Popular music at the tail end of the '80s may not have been entirely ready for The Black Crowes retro heaviness.
Neither gangster rappers nor glam rockers, the band's Stones/Faces-influenced blues psychedelia was filled with reminders of a bygone era lingering mostly among revivalists and tie-dyed Deadheads, not the MTV generation.
But even as musical tastes changed, these long-haired wild-eyed Southern boys held firm to their original rock 'n' roll beliefs, building a global nest of fiercely loyal fans who, after more than 25 years, continue to follow the group everywhere.
Fronted by brothers Chris Robinson on vocals and guitarist Rich Robinson, The Black Crowes return to the Fox Theater on Tuesday as part of the band's yearlong "Lay Down With Number 13" world tour, which comes to an end this month. Longtime drummer Steve Gorman took a few minutes for a phone interview recently to try and explain the band's enduring appeal.
"If you're a Black Crowes fan, you like our music, you don't like our haircuts, our political statements, you love the music," said Gorman, 48. "The one thing people want from us more than anything else is access to that music. We figure ways to give it to them."
While most of band's discography is still available in stores and on major digital outlets, The Black Crowes have made new music readily available directly through their official website, blackcrowes.com.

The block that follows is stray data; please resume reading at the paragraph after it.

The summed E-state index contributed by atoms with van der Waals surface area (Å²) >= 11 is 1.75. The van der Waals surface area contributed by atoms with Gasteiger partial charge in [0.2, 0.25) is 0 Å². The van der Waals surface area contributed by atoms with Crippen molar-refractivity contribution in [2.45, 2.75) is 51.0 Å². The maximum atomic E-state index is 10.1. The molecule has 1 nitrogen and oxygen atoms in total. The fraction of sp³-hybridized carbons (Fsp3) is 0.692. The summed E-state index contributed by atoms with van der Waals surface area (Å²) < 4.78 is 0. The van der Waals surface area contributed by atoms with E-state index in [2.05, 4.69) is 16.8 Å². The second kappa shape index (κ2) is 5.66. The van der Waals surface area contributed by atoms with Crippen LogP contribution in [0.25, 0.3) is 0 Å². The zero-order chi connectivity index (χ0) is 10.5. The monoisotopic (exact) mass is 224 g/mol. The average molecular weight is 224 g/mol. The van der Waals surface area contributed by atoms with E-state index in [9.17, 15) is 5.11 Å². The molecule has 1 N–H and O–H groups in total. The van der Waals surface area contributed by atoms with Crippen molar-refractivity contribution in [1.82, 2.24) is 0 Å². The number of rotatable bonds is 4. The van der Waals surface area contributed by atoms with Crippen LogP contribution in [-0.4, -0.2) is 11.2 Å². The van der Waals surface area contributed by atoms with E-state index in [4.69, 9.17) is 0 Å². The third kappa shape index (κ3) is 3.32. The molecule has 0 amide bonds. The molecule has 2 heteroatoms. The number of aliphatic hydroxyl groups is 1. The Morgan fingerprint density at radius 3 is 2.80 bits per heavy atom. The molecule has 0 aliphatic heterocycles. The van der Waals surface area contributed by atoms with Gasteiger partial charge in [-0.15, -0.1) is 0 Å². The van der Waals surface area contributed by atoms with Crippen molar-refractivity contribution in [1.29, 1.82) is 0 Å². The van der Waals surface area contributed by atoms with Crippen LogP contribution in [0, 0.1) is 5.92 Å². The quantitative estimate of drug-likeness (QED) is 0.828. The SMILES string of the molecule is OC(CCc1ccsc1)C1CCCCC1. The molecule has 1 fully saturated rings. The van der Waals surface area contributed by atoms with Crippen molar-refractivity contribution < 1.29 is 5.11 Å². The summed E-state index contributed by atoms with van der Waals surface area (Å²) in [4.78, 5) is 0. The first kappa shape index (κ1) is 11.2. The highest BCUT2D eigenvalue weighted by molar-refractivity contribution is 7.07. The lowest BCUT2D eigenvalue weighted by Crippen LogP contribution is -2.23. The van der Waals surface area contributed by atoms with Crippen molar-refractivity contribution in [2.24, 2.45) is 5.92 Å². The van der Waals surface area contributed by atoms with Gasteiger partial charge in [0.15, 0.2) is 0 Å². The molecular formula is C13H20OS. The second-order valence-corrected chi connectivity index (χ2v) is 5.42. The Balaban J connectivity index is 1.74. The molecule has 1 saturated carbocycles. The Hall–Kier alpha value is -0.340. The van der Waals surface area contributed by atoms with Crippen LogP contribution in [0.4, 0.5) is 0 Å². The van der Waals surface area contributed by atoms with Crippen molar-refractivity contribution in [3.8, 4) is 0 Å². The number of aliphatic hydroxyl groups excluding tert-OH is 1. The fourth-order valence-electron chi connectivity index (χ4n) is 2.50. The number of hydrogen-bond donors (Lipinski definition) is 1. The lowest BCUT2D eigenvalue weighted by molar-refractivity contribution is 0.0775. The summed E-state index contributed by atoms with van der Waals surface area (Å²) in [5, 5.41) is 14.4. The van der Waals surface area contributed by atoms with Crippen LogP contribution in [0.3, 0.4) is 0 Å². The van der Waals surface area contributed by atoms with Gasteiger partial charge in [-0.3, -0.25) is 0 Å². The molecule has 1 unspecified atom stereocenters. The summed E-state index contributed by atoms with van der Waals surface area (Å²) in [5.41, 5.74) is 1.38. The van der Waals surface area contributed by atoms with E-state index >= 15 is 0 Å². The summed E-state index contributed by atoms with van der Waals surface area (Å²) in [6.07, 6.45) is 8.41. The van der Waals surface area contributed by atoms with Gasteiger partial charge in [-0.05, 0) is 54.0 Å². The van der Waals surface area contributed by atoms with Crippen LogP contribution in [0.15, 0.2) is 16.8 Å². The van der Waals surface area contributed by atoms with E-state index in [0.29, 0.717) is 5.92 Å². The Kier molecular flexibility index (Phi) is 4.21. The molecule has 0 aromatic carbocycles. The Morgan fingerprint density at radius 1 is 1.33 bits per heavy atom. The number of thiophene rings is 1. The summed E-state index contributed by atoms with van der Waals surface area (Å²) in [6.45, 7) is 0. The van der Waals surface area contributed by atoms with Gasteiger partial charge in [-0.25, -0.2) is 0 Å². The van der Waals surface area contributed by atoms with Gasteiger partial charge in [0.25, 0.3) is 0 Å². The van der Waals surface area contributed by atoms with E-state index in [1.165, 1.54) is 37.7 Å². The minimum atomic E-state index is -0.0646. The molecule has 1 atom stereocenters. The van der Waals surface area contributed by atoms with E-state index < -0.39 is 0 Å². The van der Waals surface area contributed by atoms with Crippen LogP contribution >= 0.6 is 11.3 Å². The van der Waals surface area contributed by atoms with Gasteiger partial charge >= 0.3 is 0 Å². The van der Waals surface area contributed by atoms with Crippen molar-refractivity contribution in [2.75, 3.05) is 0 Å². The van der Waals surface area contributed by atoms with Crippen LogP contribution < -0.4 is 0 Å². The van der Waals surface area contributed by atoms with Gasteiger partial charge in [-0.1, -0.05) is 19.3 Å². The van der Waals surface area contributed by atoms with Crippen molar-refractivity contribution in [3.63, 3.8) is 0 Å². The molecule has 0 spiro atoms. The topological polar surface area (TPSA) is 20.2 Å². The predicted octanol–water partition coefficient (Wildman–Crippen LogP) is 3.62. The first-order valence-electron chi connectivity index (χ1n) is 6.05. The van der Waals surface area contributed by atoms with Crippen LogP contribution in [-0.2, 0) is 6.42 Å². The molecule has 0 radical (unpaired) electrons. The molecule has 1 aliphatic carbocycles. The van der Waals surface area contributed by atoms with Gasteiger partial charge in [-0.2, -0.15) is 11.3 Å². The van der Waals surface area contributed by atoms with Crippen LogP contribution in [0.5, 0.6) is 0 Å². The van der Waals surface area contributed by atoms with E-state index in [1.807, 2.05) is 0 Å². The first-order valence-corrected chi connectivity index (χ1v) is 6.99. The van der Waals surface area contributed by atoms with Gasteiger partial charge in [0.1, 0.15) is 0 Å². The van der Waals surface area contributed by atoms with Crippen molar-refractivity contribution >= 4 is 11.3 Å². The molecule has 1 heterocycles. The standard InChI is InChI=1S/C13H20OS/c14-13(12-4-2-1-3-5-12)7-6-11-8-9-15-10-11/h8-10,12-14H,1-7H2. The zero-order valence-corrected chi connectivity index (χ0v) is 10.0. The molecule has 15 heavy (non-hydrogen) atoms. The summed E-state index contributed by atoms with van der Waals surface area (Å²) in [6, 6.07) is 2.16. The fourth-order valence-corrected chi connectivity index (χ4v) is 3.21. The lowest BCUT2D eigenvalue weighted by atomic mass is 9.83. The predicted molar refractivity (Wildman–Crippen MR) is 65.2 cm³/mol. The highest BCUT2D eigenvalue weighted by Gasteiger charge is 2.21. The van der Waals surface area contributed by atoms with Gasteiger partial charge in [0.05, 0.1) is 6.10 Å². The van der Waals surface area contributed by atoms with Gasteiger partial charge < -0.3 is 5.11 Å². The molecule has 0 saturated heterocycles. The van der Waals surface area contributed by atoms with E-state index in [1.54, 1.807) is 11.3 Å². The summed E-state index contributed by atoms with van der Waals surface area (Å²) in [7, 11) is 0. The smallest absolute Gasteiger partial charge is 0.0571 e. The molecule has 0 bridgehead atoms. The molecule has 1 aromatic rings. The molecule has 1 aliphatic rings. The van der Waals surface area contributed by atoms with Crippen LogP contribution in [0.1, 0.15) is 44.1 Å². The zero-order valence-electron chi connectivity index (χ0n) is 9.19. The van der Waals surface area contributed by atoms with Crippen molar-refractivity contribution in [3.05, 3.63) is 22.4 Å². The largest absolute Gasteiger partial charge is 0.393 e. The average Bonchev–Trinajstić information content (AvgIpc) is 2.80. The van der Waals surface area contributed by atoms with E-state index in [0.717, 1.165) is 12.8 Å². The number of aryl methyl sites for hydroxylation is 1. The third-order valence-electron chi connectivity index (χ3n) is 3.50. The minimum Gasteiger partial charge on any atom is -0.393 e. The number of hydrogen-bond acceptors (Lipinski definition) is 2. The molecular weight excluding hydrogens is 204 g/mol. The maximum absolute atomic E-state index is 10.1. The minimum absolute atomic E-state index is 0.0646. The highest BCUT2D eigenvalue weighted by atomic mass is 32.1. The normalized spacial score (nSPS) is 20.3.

"We don't know how websites work; no one in the band is writing code, but we do know how to say to people, 'Make sure every show shows up as soon as possible, and anything people want should be found easily.'"
It's impossible to find a proper starting point at which to detail the group's ride from pre-grunge hippies to tech-savvy rock institution. In Gorman's mind, not much has changed since the release of their debut album, "Shake Your Money Maker," in 1990, shortly after they changed their name from Mr. Crowe's Garden to The Black Crowes.
"We didn't think popular music had anything to do with us," Gorman said. "When we were making that record in the summer of '89 and we turned on MTV, all we saw was Skid Row, Poison and Slaughter. And then NWA's 'Straight Outta Compton' was out. I totally see why some people would say we had a '70s sound, but I can tell you our mindset was very '80s, and by '80s I mean The Replacements, who were more of a model than anybody else."
Although the success of "Shake Your Money Maker" was seen as an anomaly at the time, that view wouldn't last. The group's crossover appeal to rock and college radio formats, plus MTV play, made them early indie innovators.
"I remember us saying in the studio, 'If we sell 50,000 copies, then maybe they'll let us make another record. And if we sell 100,000, they have to let us make another one.' We didn't understand anything about how the music industry worked, and that was very much in our favor, because we weren't concerning ourselves with it. We were surprised that once the record was being readied for release that the distributor of our small record label, Def American, was committed to get us on rock radio. We thought it was kind of a joke."